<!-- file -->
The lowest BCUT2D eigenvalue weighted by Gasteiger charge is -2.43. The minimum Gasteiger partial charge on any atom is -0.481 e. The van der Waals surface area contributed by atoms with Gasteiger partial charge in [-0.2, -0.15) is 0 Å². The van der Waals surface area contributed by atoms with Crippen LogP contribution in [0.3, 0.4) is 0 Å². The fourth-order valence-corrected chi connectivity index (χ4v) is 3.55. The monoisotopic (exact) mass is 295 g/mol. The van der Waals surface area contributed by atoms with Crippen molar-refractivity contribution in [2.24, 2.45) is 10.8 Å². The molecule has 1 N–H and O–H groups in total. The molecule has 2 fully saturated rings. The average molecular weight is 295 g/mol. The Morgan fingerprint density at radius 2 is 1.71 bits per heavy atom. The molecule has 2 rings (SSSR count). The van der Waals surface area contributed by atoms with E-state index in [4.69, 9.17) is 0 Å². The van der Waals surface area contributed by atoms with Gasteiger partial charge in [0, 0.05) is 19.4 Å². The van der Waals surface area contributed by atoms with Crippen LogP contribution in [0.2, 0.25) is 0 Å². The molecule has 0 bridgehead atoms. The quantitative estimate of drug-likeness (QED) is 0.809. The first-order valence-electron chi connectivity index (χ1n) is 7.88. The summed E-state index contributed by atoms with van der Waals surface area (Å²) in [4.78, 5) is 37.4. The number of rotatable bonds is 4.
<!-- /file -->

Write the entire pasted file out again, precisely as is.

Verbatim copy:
The lowest BCUT2D eigenvalue weighted by Gasteiger charge is -2.43. The minimum Gasteiger partial charge on any atom is -0.481 e. The van der Waals surface area contributed by atoms with Gasteiger partial charge in [-0.2, -0.15) is 0 Å². The van der Waals surface area contributed by atoms with Crippen LogP contribution in [0.3, 0.4) is 0 Å². The fourth-order valence-corrected chi connectivity index (χ4v) is 3.55. The monoisotopic (exact) mass is 295 g/mol. The van der Waals surface area contributed by atoms with Crippen molar-refractivity contribution in [2.24, 2.45) is 10.8 Å². The molecule has 1 N–H and O–H groups in total. The molecule has 2 fully saturated rings. The average molecular weight is 295 g/mol. The Morgan fingerprint density at radius 2 is 1.71 bits per heavy atom. The molecule has 2 rings (SSSR count). The van der Waals surface area contributed by atoms with E-state index in [4.69, 9.17) is 0 Å². The van der Waals surface area contributed by atoms with Gasteiger partial charge in [0, 0.05) is 19.4 Å². The van der Waals surface area contributed by atoms with Crippen LogP contribution in [0.2, 0.25) is 0 Å². The molecule has 0 bridgehead atoms. The quantitative estimate of drug-likeness (QED) is 0.809. The first-order valence-electron chi connectivity index (χ1n) is 7.88. The summed E-state index contributed by atoms with van der Waals surface area (Å²) in [4.78, 5) is 37.4. The number of rotatable bonds is 4.